This autumn, a new breed of V8-powered BMW 7-series will be imported to Britain. By their italic script, unchromed V12 grille and enlarged exhausts shall you know such a machine.
Confusingly, it will be marketed as the 730i (anticipated price £38,950), whilst the six-cylinder 730i continues at £28,800 and the 740i (£45,500) fills the gap to the sluggish V12 750i.
We drove the BMW V8s in manual three-litre and five-speed automatic four-litre formats, which demonstrated that BMW offers formidable competitors to Jaguar, Mercedes and Toyota Lexus. The eights are not as smooth as the legendary BMW sixes, but major on accessible power and driver/showroom appeal.
Aluminium V8s were a pioneering item in post-war Germany, BMW debuting its 501 saloon in 1954. That 2.6-litre, 90 bhp unit had blossomed to 3.2 litres and 160 bhp by the time it was phased out of production in the 1965 3200 CS, which retained pushrod valvegear. In 1992, BMW is back in the V8 arena, but this time dohc, four-valve cylinder heads have extracted 218 bhp from three litres and 286 from its four-litre brother (73 and 72 bhp per litre respectively).
These powerful competitors have the same 90 deg block angle as their ’50s predecessors, but any other links between BMW V8s separated by 38 years are in the minds of the PR people. Naturally, both new V8s share as many features as possible, but a steel crankshaft is at the heart of the differing dimensions, the smaller motor taking a cast iron shaft. Thus they share neither bore nor stroke, the 2997 cc unit operating on 84×67.6 mm whilst the 3982 cc comes courtesy of an 89 x 84 mm configuration.
Former Porsche 917 development engineer Reinhard Hofmann, now general manager of BMW powertrain development, tells us that the maximum cubic capacity for the V8 would be 4.4 litres. In my view, we are unlikely to see this in production until the V12 is cheered up beyond its present lacklustre torque and five-litre/300 bhp specification, probably by block enlargement rather than the four-valve-per-cylinder heads developed by BMW Motorsport for the McLaren F1 road car.
Bosch 3.3 digital motor electronics control each bank to induce a hearty unison, based on a 1-5-4-8-6-3-7-2 firing order selected to emphasise smoothness and a unique engine note, which is more BMW turbine than traditional American V8 in quality.
Following construction of 560 test V8s and over five million road miles, BMW felt confident enough to release the engines. Torque peaks at 4500 rpm, 214 lb ft for the three-litre and 295 in the automatic 740i. Performance claims are realistic, 0-62 mph taking at 8.5 and 7.4s in 730i and 740i trim. Top speeds are 145 and 149 mph respectively.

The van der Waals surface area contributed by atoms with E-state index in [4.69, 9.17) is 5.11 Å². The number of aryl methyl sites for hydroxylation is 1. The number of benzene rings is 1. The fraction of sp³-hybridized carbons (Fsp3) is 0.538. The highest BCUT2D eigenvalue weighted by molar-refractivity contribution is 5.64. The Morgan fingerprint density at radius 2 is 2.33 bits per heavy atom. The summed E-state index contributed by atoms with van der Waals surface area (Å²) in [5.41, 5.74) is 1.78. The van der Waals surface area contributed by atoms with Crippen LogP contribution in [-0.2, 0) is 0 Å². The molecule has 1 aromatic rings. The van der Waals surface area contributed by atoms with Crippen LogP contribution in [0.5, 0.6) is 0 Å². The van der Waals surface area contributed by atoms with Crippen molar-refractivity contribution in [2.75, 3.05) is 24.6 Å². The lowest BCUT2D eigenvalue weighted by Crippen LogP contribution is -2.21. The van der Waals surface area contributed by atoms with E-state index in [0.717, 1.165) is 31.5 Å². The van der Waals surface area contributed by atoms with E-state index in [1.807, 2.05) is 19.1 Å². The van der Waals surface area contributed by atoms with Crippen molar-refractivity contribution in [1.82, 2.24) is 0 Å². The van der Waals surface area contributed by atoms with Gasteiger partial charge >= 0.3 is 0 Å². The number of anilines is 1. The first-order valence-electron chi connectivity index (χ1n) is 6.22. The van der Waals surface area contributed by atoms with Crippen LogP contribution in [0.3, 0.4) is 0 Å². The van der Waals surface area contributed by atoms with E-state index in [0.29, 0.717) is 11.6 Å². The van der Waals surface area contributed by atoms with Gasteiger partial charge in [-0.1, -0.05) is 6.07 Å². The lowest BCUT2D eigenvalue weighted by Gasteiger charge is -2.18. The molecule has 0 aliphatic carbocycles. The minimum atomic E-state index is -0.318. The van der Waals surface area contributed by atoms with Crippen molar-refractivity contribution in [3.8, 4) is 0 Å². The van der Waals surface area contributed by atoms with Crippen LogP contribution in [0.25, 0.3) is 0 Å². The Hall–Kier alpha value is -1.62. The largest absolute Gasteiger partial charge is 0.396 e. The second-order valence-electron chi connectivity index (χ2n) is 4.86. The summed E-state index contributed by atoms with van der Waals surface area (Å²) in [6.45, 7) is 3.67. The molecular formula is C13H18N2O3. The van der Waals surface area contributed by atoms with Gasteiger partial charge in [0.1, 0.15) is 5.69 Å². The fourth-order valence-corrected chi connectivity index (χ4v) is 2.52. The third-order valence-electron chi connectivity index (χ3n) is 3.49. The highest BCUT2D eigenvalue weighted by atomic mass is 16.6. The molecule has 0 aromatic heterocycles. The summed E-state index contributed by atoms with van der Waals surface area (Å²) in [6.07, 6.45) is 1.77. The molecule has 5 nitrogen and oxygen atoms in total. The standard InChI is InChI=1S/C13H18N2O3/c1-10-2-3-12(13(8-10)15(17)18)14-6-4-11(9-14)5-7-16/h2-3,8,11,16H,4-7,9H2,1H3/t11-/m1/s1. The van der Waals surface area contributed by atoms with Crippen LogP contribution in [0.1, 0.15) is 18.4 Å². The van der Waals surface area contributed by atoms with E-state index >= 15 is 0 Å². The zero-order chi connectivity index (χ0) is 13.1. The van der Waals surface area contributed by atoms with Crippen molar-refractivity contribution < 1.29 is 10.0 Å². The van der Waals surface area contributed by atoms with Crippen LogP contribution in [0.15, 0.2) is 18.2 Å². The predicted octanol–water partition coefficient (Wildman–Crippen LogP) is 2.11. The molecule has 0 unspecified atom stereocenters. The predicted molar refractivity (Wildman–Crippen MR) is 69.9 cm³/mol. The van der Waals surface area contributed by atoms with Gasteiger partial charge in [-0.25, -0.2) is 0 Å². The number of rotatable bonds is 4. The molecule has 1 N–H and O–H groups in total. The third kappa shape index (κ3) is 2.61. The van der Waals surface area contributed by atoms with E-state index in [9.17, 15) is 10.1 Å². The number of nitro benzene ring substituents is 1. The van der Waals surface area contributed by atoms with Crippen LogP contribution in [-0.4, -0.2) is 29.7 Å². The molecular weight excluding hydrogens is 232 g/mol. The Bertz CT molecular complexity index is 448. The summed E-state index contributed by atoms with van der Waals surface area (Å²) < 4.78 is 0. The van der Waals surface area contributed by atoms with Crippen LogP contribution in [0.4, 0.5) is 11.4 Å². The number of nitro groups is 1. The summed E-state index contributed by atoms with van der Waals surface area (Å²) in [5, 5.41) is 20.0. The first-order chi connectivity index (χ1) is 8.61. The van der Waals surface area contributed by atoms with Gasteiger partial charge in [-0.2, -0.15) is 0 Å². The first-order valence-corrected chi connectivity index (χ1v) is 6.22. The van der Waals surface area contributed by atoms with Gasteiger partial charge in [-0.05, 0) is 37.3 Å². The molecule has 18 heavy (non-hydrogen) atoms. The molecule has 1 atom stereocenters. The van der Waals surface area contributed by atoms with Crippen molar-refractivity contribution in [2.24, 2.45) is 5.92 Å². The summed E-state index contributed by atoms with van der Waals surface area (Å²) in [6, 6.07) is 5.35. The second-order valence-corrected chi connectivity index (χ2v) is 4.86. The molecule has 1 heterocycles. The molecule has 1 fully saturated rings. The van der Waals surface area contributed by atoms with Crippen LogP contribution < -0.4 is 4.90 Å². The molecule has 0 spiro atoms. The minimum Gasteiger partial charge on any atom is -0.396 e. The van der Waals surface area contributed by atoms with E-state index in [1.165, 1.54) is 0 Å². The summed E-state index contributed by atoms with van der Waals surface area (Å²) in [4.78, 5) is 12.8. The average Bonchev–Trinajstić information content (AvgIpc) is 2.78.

Far more important is that either model will lollop along at 70-100 mph with the radio whispering, yet audible. Even at 125 mph/4000 rpm in the four-litre, the occupants are aware only of wind and tyre noise as a measure of their velocity.
These two leviathans (the smallest weighs nearly 3800 lb) featured widely differing specifications that we can only highlight here. Our 740i came with full leather trim (a rather impractical light grey that BMW favours these days), wood inlays that I loathe and customers demand in this category, an excellent ZF five-speed automatic and myriad electronic ‘nannies’. These guard against wicked wheelspin (ASC) and bumping into things whilst parking (PDC parking distance control). I have to confess, I found the beeping parking device extraordinarily effective.
Our V8s had computers, which showed a tight Italian test route with a token motorway allowed 15.8-18.5 mpg at an average 55 mph in the bigger V8. The manual returned 18-21mpg at a slower average speed. BMW estimates a 19 mpg urban figure for the manual, 16.1 mpg for four-litre automatics.
On roads that veered from roughly cambered to concrete block motorway, the 7-series impressed us. We expected quality and a feeling of solid worth, but did not expect the 7-series to be such a driving pleasure. The automatic V8 showed fabulous overtaking ability in the sensitive ‘sport’ mode and the subjective feeling of overall engine smoothness aside we can now see little point in the BMW V12, for the V8 is altogether more responsive. There is only 14 bhp between them, and the V12 has always felt to be (comparatively) lacking in low to midrange pulling power, whereas the V8 always has at least 237 lb ft available between 2000-6200 rpm. The three-litre brought even greater driving pleasure, but this was simply because the terrain demanded the slick manual ‘box. Although both share a 6500 rpm red-line, the three-litre did feel marginally the smoother unit, although you have to work harder to release a minimum of 178 lb ft between 2600-6100 rpm.
Criticisms? We had to scratch our heads on this one. The typical customer would probably prefer a more absorbent ride than the settings that we enjoyed, and less tyre noise. Even so, BMW’s EDC (electronic damper control) option might help both driving styles. We might prefer the BMW V8 in a smaller car. Autocar and Motor has reported that BMW will fit the V8 in the 3-series, but the factory engineers repeatedly denied this. Besides, the M3 replacement is on schedule to offer a road-going 270-286 bhp.
That leaves the 5-series, and there were many heavy hints that this BMW combination would be fielded in LHD as the 530i/540i this autumn. Quite where that will leave the 340 bhp MS (now 3.8 litres and resolutely a 24v six) remains to be seen. If you are in the market for a larger saloon, one that offers that elusive blend of outstanding civility and stimulating speed, the 7-series has improved almost beyond recognition over the years.
The four-litre V8 makes it a very desirable automobile in any company.